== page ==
Booo…annoying huh?

Edwards et al (2002) suggests that a person will find an advert irritating or invasive as a result of “a cognitive evaluation of the degree to which the advertisement disrupts a person’s goals”. Also irritation may occur when the advertising technique is deemed to be using the “hard sell” or perceptions of persuasion occurred then a much less favourable association was made with the product (Roberts and Rossita, 1974)


Therefore I don’t personally understand why the pop-up marketing strategy is employed by so many companies as there is a wide range of research that shows that not only do consumers not like these adverts because they are just bloody annoying but also its likely to mean they are going to learn to avoid these adverts and eventually the products all together are going to gain bad associations!

Pop-up ads… about as welcome as a punch in the face!

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How very sneaky ….

As I rifle through my bag at the end of the day looking for a pen I come across the little voucher I was given earlier with a receipt for a “free Graze box for all WHSmith customers”. Now usually these little “voucher” thingies apply to some sort of stationary offer or printer cartridge “mega deal” that I’m just not interested in. However being a poor student with a limited budget (queue tiny violin and dabbing thoughtfully at the my eyes) this offer of free food was just too much. Of course on studying this magical offer a little closer it became clear that there were strings attached. “First box free, payment details necessary, cancellation possible at anytime”.


Mmmm free snacky things …

“Aha” I think to myself, but of course, I can just sign up for one free box and then cancel, how could this possibly go wrong. So as I sit there gleefully entering my bank details thinking that I’ve got myself a great deal, as I press “order complete” I suddenly remember all the times I’ve been caught out before….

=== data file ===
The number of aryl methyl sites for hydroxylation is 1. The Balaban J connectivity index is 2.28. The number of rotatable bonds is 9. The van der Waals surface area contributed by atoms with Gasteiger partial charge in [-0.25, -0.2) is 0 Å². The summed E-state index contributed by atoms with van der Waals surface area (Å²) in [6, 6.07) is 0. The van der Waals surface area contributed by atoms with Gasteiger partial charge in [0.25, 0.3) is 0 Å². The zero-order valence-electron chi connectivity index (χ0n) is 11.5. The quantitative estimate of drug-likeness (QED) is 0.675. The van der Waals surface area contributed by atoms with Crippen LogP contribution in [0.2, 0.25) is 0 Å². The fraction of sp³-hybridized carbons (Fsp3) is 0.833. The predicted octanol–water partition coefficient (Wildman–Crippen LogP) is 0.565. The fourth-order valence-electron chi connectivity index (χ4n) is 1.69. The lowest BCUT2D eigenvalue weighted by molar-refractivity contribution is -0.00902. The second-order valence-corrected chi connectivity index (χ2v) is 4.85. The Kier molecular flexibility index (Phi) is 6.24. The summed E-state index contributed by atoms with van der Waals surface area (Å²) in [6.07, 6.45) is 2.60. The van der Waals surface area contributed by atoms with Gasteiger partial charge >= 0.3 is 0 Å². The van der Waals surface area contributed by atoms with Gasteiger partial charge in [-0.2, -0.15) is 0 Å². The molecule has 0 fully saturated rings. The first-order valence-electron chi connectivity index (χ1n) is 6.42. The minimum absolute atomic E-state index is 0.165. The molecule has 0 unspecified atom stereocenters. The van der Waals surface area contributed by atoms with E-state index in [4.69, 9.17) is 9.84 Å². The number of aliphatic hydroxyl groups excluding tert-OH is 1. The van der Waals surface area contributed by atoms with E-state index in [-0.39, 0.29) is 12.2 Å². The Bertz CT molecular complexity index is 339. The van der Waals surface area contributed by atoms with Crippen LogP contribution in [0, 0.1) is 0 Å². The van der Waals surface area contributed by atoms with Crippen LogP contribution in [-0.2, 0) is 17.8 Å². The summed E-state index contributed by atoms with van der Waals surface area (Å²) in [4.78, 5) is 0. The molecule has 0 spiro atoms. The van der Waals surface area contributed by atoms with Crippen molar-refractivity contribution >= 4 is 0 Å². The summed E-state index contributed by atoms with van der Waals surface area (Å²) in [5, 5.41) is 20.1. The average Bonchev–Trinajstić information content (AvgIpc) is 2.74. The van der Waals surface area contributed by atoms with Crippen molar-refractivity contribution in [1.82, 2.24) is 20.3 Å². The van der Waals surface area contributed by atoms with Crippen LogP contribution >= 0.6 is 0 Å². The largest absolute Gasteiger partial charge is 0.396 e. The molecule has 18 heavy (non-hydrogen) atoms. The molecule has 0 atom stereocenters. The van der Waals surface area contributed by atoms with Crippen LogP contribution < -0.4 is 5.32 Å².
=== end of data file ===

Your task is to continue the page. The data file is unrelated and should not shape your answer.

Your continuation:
I think back to the “Red Cross incident”, home studying for January exams alone last year. It was the middle of the second week of revision, it was really cold and our boiler had broken and then “Knock, Knock” at the door and I opened it to find a rather cold looking young woman with a clipboard. She asked if I could donate any money to the Red Cross, and to cut a long story short I ended up with a £5 a month standing order and a feeling of stupidity.


Those sneaky red cross charity peeps..

Now don’t get me wrong I’m all for giving money to charity, but giving that I couldn’t afford my own heating bills it seemed a very stupid thing to have done. Even at the time I knew exactly what was happening, however I found I just couldn’t say no. I had fallen for the “foot in the door” technique and not it seems for the last time (Freedman & Fraser, 1966).


A foot… in a door

“Oh but she was so lovely” I tell myself, and then that little part of my brain that remembers the social psychology I’ve studied reminds me of the concept of ingratiation. The concept that the more liked a person is, the more favourably you regard them and the more you are willing to do for them. Seiter, (2007) found within the catering industry this also works particularly well for tipping behaviour in restaurants, throw a customer a compliment and you’re more likely to get a tip. What a fool I was.  She even commented on how lovely and cosy the house looked and how cold it was outside, again falling for yet another technique found by Regan (1971), the concept that if someone can induce feelings of guilt then you are more likely to comply.


Signing my soul away ….

Months later after having paid much more than I could afford I finally rang Red Cross to cancel my donations after having giving myself a firm talking to and psyching myself up for the guilt that was sure to ensue. Reminding me of a favourite moment in Friends …

An effective marketing strategy though, with these wonderful offers giving you the impression that the company cares enough about you to offer you these free things, research by De Wulf, Odekerken-Shröder and Lacobucci (2001) showed that if a customer has perceived there to be a good relationship between them and a company this is more likely to induce brand loyalty.

There was also the “free months trial” with Netflix which went pretty much the same way. So as my friend tells me all about the Amazon Prime “month trial period” I have to remind myself that I AM the idiot that falls for these offers, always thinking at the time that of course I will remember to cancel before the end of the month is up…